Bìol. Tvarin, 2015, volume 17, issue 3, pp. 104–109


D. R. Ostapiv1,2, V. V. Manko1

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1Ivan Franko National University of Lviv,
4 Hrushevskyi str., Lviv 79005, Ukraine

2SSRCI of Veterinary Medicinal Products and Feed Additives,
11 Donetska str., Lviv 79019, Ukraine

Aim of work was to study the activity of superoxide dismutase and its isozymes in rat tissues under the conditions of prolonged oral administration of taurine. Male Wistar rats weighing 190–220 g and age 4.5 months, were divided into three groups. Rats for 28 days, daily, though esophagus probe were injected: control — drinking water and two experimantal — taurine solution of 40 (I experimental group) and 100 (II experimental group) mg/kg, respectively. After completing the research animals were decapitated under light chloroform anesthesia and liver, brain, testis and thigh muscle tissues were isolated. Tissues were homogenized, centrifuged. In supernatant was determined total superoxide dismutase and isozyme content after electrophoresis in 10 % polyacrylamide gels, staining with tetrazolium nitroblue. Given the percentage isozyme, the activity of each was deducted from the total activity of the enzyme.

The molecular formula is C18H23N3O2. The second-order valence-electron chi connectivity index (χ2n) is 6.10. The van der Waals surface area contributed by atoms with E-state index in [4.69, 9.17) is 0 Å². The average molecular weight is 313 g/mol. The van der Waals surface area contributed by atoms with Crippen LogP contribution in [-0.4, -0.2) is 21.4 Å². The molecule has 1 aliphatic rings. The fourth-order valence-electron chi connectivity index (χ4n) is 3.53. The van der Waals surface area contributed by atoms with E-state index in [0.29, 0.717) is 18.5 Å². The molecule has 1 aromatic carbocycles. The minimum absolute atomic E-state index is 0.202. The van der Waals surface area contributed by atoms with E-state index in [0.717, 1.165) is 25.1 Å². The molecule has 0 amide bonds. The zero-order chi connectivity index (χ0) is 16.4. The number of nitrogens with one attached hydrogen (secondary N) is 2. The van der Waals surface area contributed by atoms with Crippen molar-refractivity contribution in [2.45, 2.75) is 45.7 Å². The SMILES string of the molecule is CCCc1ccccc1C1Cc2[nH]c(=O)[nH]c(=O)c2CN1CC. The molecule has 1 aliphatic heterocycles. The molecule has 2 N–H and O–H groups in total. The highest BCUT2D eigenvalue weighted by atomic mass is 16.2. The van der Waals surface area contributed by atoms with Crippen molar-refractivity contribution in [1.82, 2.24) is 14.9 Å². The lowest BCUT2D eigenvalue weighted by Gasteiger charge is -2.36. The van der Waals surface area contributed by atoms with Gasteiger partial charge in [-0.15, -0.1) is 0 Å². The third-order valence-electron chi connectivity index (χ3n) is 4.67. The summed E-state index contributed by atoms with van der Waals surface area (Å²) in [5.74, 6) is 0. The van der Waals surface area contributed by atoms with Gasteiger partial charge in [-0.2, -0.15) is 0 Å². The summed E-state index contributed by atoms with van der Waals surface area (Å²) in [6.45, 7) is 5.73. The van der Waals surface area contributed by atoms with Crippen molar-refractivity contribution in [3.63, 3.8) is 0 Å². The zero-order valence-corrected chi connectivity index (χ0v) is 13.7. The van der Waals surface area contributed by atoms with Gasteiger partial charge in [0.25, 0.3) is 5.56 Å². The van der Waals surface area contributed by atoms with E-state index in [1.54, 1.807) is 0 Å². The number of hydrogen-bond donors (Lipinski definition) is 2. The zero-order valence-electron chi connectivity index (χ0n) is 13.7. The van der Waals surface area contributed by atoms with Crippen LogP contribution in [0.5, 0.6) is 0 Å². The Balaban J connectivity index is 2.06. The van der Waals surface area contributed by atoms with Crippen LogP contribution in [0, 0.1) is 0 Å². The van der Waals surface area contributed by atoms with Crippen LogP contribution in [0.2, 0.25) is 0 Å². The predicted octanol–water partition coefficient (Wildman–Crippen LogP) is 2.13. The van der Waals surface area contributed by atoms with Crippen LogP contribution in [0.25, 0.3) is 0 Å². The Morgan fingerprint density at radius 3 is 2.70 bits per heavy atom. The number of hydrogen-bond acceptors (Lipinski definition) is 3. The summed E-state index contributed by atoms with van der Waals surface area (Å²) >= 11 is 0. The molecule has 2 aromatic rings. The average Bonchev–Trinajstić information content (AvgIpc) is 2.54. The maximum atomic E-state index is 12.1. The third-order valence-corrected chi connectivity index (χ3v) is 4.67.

It was found that activity of brain superoxide dismutase remains within control under the conditions of prolonged per oral administration of taurine. However, cytoplasmic redistribution of isozyme activities occurs — S2 increases, and S3 and S1 decreases. The superoxide dismutase liver of I experimental group animals is the highest. This occurs because of the increase in activity of extracellular (S5) and cytoplasmic (S2) isozymes. With the increase of SOD activity in testes of II experimental group increases the quantity and value of all isozymes. In muscles of both experimental groups increased total activity, with it grow extracellular (S5) and cytoplasmic (S1) activity of superoxide dismutase isozymes.

Consequently, the impact of taurine long-term oral administration on activity of superoxide dismutase is realized through isozyme content change, and is tissue- and dosespecific.


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